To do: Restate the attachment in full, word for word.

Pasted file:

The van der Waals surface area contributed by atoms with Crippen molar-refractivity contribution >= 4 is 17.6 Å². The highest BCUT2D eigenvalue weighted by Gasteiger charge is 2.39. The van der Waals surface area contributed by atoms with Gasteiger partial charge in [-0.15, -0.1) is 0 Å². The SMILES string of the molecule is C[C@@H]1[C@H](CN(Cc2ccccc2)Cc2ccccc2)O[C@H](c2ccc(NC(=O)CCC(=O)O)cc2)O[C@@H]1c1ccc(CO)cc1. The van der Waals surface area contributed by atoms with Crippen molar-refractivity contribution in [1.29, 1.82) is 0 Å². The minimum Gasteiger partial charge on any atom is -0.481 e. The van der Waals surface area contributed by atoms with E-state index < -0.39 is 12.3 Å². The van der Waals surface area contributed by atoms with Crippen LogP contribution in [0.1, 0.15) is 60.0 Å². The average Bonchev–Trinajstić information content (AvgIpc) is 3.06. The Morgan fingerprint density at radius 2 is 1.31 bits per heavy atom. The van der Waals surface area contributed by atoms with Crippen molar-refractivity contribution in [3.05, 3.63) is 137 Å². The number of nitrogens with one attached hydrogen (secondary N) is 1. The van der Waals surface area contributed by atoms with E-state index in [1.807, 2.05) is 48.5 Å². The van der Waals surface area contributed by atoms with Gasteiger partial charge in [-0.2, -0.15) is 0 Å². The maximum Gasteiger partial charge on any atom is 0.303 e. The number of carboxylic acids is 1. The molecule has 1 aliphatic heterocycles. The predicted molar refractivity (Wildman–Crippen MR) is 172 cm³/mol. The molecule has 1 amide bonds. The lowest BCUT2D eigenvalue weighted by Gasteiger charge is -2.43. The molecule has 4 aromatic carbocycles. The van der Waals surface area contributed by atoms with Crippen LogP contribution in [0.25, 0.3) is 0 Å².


The van der Waals surface area contributed by atoms with Crippen molar-refractivity contribution >= 4 is 17.6 Å². The highest BCUT2D eigenvalue weighted by Gasteiger charge is 2.39. The van der Waals surface area contributed by atoms with Gasteiger partial charge in [-0.15, -0.1) is 0 Å². The SMILES string of the molecule is C[C@@H]1[C@H](CN(Cc2ccccc2)Cc2ccccc2)O[C@H](c2ccc(NC(=O)CCC(=O)O)cc2)O[C@@H]1c1ccc(CO)cc1. The van der Waals surface area contributed by atoms with Crippen molar-refractivity contribution in [1.29, 1.82) is 0 Å². The minimum Gasteiger partial charge on any atom is -0.481 e. The van der Waals surface area contributed by atoms with E-state index < -0.39 is 12.3 Å². The van der Waals surface area contributed by atoms with Crippen LogP contribution in [0.1, 0.15) is 60.0 Å². The average Bonchev–Trinajstić information content (AvgIpc) is 3.06. The Morgan fingerprint density at radius 2 is 1.31 bits per heavy atom. The van der Waals surface area contributed by atoms with Crippen molar-refractivity contribution in [3.05, 3.63) is 137 Å². The number of nitrogens with one attached hydrogen (secondary N) is 1. The van der Waals surface area contributed by atoms with E-state index in [1.807, 2.05) is 48.5 Å². The van der Waals surface area contributed by atoms with Gasteiger partial charge in [-0.2, -0.15) is 0 Å². The maximum Gasteiger partial charge on any atom is 0.303 e. The number of carboxylic acids is 1. The molecule has 1 aliphatic heterocycles. The predicted molar refractivity (Wildman–Crippen MR) is 172 cm³/mol. The molecule has 1 amide bonds. The lowest BCUT2D eigenvalue weighted by Gasteiger charge is -2.43. The molecule has 4 aromatic carbocycles. The van der Waals surface area contributed by atoms with Crippen LogP contribution in [0.25, 0.3) is 0 Å².